Couples was superior to Sandals in tennis and squash facilities and instruction. There were four tennis courts at Couples and two squash courts, all in excellent repair. The tennis pros at Couples were attentive, instructive and in abundant supply. Couples kept coolers with premium bottled beer and sodas at court side at all times. Sandals had two tennis courts which were a little slow in being squeezed in the morning after a rain so were unavailable at times the should not have been. There was only one pro who had too many participants during the tennis clinics to be of any use. He was a very nice guy but he needs more courts and more help with tennis instruction. Squash courts and squash instruction at Couples was also excellent and none were available at Sandals - Ocho Rios.

Horseback riding:

There is none at Sandals - Ocho Rios and it was quite a lot of fun at Couples. You could take a scenic ride into the mountains or a quick ride around the corral.

Water Sports:

Both resorts suffer from their windward location and water sports were canceled most of the time during our stays at both resorts. When water skiing was available at Couples, it was a lot of fun with adequate slalom skis and a kneeboard. They also took people out on a 6 person banana that was a great time. Sandals - Ocho Rios had no water skiing but you could take a bus to Sandals - Dunn's River (10 minutes) and they had nice equipment including kneeboard, skis, and wake boards.

Instruction in wind surfing, sailing the sun fish and hobie cat were superior at Couples. There was again a shortage of staff in the water sports area at Sandals.

Scuba diving was about equal at both locations. The dive master was great at Couples but he has since moved on to Enchanted Gardens. The dive master at Sandals was not as friendly or helpful, but this was made up for by one of their dive leaders, Daniel. Daniel was always out front of the dive shop with a smile on his face and was very friendly and helpful. I was sorry the weather didn't allow more dives with Daniel.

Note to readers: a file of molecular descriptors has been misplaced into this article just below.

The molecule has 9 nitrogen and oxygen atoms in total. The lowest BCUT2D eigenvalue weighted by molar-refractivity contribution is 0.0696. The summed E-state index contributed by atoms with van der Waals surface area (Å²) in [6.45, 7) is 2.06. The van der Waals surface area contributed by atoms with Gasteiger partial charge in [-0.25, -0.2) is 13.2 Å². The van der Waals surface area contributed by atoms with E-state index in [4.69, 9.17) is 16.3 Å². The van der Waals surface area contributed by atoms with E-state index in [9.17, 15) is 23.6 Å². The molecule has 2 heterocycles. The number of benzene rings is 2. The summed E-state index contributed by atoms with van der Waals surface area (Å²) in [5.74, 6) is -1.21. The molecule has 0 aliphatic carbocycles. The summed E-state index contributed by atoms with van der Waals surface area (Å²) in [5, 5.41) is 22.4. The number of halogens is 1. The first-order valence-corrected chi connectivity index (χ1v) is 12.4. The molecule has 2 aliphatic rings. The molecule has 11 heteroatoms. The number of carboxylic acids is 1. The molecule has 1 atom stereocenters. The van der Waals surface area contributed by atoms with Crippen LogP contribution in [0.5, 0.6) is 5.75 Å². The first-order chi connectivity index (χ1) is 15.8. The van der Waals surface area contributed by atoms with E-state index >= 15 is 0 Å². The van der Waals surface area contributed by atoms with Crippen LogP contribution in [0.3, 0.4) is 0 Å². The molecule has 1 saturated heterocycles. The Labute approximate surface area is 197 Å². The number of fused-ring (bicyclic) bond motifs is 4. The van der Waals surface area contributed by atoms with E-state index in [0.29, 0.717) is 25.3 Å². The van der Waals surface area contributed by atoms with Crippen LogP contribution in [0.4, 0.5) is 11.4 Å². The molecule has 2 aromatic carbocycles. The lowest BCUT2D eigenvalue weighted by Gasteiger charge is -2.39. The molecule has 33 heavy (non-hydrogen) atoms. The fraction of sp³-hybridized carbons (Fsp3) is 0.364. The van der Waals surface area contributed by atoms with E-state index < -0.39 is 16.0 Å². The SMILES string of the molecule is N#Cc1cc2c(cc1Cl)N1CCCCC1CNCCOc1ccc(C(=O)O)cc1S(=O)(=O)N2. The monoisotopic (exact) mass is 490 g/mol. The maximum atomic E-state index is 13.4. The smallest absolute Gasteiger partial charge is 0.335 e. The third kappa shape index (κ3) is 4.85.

Both resorts had top notch equipment and both were attentive to safety. Sandals expected certified divers to be able to hook up their own equipment so review your dive manual before you go.

Fitness Center and Body Shop:

The fitness centers were comparable at both resorts with stair steppers, life cycles, treadmills and universal or nautilus equipment. The fitness director at Couples (Rocky) was more enthusiastic and had much more participation in his aerobics classes.

The massage and manicure area was nicer at Sandals though it was managed by a private firm. A 30 minute massage was included at Sandals and it was wonderful. They were well staffed at Sandals and it was no problem getting an appointment. Couples had one masseuse and a massage was not included in the price unless you were a repeat visitor. Our entire group had massages at both places and all agreed the massage was superior at Sandals. There were also two nice saunas at the fitness center at Sandals.

Golf:

Both resorts had nice courses available. The golfers in our group gave a slight preference to the Sandal's course over the course at utilized by Couples. It was a long bus trip from Couples to their course at Jamaica Jamaica resort. The bus trip was occasionally very uncomfortable with too many golfers in too small a bus without air conditioning. The Sandals course was 10 minutes away from the resort and the course was not crowded and you were not required to sign up in advance. Our group finished 18 holes in under 3 hours one day.

The caddies were superb at both locations. The green fees and transport were included at both and both required a caddie or cart. Caddies were 10 dollars for 18 holes and 7 dollars for 9 holes and whatever you chose to tip. Clubs could be rented for 7 dollars as could shoes. Our group had brought their own clubs and there were very limited shoe sizes for rent. (Read that as bring your own shoes). At Jam Jam, ask for Melbourne or Narlis as caddies and at Sandals, ask for Alfred or Early. The caddies reads of the greens were almost always reliable.

Group activities:

The activities director at Couples was one of our favorite parts of our stay at Couples. He was fantastic and we were pleasantly surprised to see he had moved over to Sandals - Ocho Rios to be their manager of group activities. I'd call this a toss up between the two resorts.

Both resorts had outstanding social directors. Eladio (known as String Bean when he was at Couples), was outstanding as were his associates, Tracy, Kurth, and Stephen.